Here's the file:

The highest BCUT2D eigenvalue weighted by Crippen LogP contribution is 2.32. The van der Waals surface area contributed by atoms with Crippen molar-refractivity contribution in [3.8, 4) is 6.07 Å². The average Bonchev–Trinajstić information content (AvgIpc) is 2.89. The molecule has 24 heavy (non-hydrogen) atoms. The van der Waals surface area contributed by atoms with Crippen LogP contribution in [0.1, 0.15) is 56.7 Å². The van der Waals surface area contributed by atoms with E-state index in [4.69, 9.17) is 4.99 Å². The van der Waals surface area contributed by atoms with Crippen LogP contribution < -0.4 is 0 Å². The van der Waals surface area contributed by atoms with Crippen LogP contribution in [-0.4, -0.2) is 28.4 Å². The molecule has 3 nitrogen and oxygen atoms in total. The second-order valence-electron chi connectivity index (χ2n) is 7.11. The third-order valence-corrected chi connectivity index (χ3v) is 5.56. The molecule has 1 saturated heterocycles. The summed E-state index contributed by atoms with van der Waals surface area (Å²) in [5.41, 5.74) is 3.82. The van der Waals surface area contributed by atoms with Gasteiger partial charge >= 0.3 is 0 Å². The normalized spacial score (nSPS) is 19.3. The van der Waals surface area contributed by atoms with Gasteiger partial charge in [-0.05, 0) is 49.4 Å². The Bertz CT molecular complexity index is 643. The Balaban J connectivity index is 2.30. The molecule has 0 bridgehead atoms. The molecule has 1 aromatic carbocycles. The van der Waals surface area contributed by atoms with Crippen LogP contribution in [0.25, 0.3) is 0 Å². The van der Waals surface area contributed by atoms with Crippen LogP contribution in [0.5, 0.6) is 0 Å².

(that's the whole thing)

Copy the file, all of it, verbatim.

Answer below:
The highest BCUT2D eigenvalue weighted by Crippen LogP contribution is 2.32. The van der Waals surface area contributed by atoms with Crippen molar-refractivity contribution in [3.8, 4) is 6.07 Å². The average Bonchev–Trinajstić information content (AvgIpc) is 2.89. The molecule has 24 heavy (non-hydrogen) atoms. The van der Waals surface area contributed by atoms with Crippen LogP contribution in [0.1, 0.15) is 56.7 Å². The van der Waals surface area contributed by atoms with E-state index in [4.69, 9.17) is 4.99 Å². The van der Waals surface area contributed by atoms with Crippen LogP contribution < -0.4 is 0 Å². The van der Waals surface area contributed by atoms with Crippen LogP contribution in [-0.4, -0.2) is 28.4 Å². The molecule has 3 nitrogen and oxygen atoms in total. The second-order valence-electron chi connectivity index (χ2n) is 7.11. The third-order valence-corrected chi connectivity index (χ3v) is 5.56. The molecule has 1 saturated heterocycles. The summed E-state index contributed by atoms with van der Waals surface area (Å²) in [5.41, 5.74) is 3.82. The van der Waals surface area contributed by atoms with Gasteiger partial charge >= 0.3 is 0 Å². The normalized spacial score (nSPS) is 19.3. The van der Waals surface area contributed by atoms with Gasteiger partial charge in [-0.05, 0) is 49.4 Å². The Bertz CT molecular complexity index is 643. The Balaban J connectivity index is 2.30. The molecule has 0 bridgehead atoms. The molecule has 1 aromatic carbocycles. The van der Waals surface area contributed by atoms with Crippen LogP contribution in [0.25, 0.3) is 0 Å². The van der Waals surface area contributed by atoms with Crippen LogP contribution in [0.5, 0.6) is 0 Å².